PM2.5 PollutionPM2.5 pollution (particulate pollution the size of 2.5 microns) is a complex mixture of solid, airborne particles and liquid droplets. Particulate pollution is one of two types of air pollution – the other being gaseous pollution; which includes: ozone, nitrogen oxides and sulphur dioxide. Particulate pollution is classed according to size.

So what is PM2.5? It is particles of diameters 10 micrometres (mm), or less, that are known as PM10s, and smaller particles, of diameter 2.5mm or less, are known as PM2.5s - or ‘fine’ particles. ‘Ultrafine particles’ are particulates the size of 0.3 microns or smaller. The major components of PM pollution are sulphate, nitrates, ammonia, sodium chloride, black carbon, mineral dust and water.

To put the size of PM2.5 pollution into context, a grain of sand would be around 90mm and a human hair around 50mm in diameter. People used to challenge the notion that PM2.5 exists down to the fact that PM2.5 is invisible to the naked eye and cannot even be seen with a regular light microscope. Due to PM2.5 pollution being so small, their presence in the air is a cause of concern. Pollution at that size can be inhaled deep into the lungs where they cause inflammation, which is known to trigger a range of long term and short term health problems.

Sources of PM2.5 pollution

PM2.5 pollution can come directly from a specific source, or be formed as a result of chemical reactions between other atmospheric pollutants. Sources can be natural or human-made. PM2.5 pollution is produced from all forms of combustion (burning) of solid or liquid fuels. Direct sources of PM2.5 pollution include petrol combustion in motor vehicles, fuel combustion in power plants, wood burning, agricultural burning, forest fires, bonfires and certain industrial processes.

In UK towns and cities, emissions from traffic are a significant source of PM2.5 pollution. Diesel emits the most PM2.5 pollution (although newer vehicles should be fitted with filters to help reduce emissions). However, indoor air may also be polluted by PM2.5 pollution. Indeed, a recent report from Defra says that domestic wood burning accounts for 2.4 times more PM2.5 emissions than all emissions from traffic.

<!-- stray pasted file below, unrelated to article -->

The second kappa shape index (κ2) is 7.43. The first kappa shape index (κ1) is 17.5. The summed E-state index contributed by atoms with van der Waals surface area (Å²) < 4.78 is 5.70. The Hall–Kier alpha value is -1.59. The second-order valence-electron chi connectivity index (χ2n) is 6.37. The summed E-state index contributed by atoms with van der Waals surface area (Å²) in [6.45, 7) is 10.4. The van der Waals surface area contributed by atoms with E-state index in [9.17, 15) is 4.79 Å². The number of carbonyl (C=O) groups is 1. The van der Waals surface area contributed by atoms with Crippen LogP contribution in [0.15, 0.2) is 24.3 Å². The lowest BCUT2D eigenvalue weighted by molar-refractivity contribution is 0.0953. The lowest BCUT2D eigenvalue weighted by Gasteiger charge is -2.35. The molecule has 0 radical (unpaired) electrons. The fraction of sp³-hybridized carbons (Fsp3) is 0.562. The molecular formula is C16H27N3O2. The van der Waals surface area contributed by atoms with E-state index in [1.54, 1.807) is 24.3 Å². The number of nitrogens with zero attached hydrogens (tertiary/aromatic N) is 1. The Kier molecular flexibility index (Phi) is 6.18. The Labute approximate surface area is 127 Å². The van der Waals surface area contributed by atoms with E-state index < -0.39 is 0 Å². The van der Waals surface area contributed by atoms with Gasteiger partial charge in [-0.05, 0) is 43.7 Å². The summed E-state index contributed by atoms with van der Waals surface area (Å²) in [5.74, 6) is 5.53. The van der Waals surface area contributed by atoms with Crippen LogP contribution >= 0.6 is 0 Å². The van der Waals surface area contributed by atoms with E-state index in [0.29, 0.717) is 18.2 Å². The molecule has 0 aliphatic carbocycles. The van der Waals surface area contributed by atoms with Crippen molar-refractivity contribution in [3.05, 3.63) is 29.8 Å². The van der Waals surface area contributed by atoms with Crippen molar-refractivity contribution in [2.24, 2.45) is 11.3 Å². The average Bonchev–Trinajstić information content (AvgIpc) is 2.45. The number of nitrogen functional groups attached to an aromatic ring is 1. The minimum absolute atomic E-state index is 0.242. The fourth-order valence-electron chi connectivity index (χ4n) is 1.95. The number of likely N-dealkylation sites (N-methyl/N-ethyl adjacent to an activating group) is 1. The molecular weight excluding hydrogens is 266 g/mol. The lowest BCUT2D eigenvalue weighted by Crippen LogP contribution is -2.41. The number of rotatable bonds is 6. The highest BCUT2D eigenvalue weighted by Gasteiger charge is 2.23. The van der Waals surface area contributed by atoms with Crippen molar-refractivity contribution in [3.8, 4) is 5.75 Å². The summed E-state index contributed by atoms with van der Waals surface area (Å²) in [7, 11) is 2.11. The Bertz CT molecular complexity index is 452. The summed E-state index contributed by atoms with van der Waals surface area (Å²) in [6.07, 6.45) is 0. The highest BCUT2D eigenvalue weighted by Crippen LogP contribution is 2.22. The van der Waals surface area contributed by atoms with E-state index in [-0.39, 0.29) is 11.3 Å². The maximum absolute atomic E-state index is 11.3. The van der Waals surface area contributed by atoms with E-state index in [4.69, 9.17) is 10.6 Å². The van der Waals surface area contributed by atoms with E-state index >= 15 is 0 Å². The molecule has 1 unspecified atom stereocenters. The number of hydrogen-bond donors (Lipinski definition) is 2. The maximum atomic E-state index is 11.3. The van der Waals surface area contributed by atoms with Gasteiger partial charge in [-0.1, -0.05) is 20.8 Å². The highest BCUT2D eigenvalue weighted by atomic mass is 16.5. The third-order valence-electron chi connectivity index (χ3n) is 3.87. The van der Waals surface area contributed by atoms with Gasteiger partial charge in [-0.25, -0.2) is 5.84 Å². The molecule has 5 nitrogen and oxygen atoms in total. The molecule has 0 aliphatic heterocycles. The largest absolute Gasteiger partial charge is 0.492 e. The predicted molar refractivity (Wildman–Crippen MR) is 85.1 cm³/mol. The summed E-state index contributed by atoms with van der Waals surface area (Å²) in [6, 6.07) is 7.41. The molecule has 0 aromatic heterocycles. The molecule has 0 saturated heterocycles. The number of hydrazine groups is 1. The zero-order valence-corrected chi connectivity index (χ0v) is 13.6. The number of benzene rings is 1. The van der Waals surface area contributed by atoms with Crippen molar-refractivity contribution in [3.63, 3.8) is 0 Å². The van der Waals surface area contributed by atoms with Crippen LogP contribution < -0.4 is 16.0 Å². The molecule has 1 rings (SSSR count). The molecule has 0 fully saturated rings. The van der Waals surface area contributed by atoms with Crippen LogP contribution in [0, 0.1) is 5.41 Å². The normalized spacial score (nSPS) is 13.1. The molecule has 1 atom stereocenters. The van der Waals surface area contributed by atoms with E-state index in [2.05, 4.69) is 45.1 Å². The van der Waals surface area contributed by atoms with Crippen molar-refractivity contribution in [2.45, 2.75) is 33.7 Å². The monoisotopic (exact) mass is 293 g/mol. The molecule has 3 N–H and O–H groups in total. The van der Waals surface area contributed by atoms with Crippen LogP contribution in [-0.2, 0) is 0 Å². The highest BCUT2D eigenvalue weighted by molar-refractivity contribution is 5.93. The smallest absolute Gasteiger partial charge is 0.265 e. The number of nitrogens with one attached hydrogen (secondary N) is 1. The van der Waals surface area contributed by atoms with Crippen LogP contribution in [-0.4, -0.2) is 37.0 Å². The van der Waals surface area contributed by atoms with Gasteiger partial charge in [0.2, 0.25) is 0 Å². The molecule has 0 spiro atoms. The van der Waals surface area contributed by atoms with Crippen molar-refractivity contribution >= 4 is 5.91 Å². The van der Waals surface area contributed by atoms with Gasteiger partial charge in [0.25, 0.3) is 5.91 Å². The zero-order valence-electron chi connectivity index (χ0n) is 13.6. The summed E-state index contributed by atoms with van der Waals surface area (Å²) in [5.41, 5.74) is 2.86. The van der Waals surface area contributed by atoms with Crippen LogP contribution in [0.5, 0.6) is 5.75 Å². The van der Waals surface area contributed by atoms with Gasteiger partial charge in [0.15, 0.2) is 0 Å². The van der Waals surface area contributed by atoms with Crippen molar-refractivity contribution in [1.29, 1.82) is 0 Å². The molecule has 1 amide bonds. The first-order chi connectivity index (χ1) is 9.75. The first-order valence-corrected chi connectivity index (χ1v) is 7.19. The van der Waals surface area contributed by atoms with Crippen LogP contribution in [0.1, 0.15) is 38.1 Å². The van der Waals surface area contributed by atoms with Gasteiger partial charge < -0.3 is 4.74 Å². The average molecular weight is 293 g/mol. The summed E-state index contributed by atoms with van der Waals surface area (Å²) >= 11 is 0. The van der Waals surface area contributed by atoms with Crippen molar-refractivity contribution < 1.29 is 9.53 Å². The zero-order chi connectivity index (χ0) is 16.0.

Due to PM2.5 pollution being so small and light, it can travel over great distances. So, under certain meteorological conditions, PM2.5 pollution may travel from continental Europe to the UK and combine with local emissions to create a short-term episode of increased air pollution.

The PM2.5 pollution can also be formed from reactions between sulphur dioxide and nitrogen dioxides. These are known as ‘secondary’ particles.

Health effects of PM2.5s

The European Environment Agency estimates that PM2.5 pollution caused 37,800 premature deaths in the UK in 2012 (compared with 14,100 premature deaths from nitrogen dioxide pollution). Exposure to PM2.5 particles can cause a number of health effects. Research has shown increased hospital admissions and visits to A&E, as well as deaths from heart and lung disease, are linked to higher PM 2.5 levels.

Long-term exposure to particulate pollution is associated with: reduced lung function, chronic bronchitis, lung cancer and even premature death. The Committee on the Medical Effects of Air Pollution produced a report in 2009 that estimates a 6% increase in death rates per 10mg/m3 PM2.5 concentration.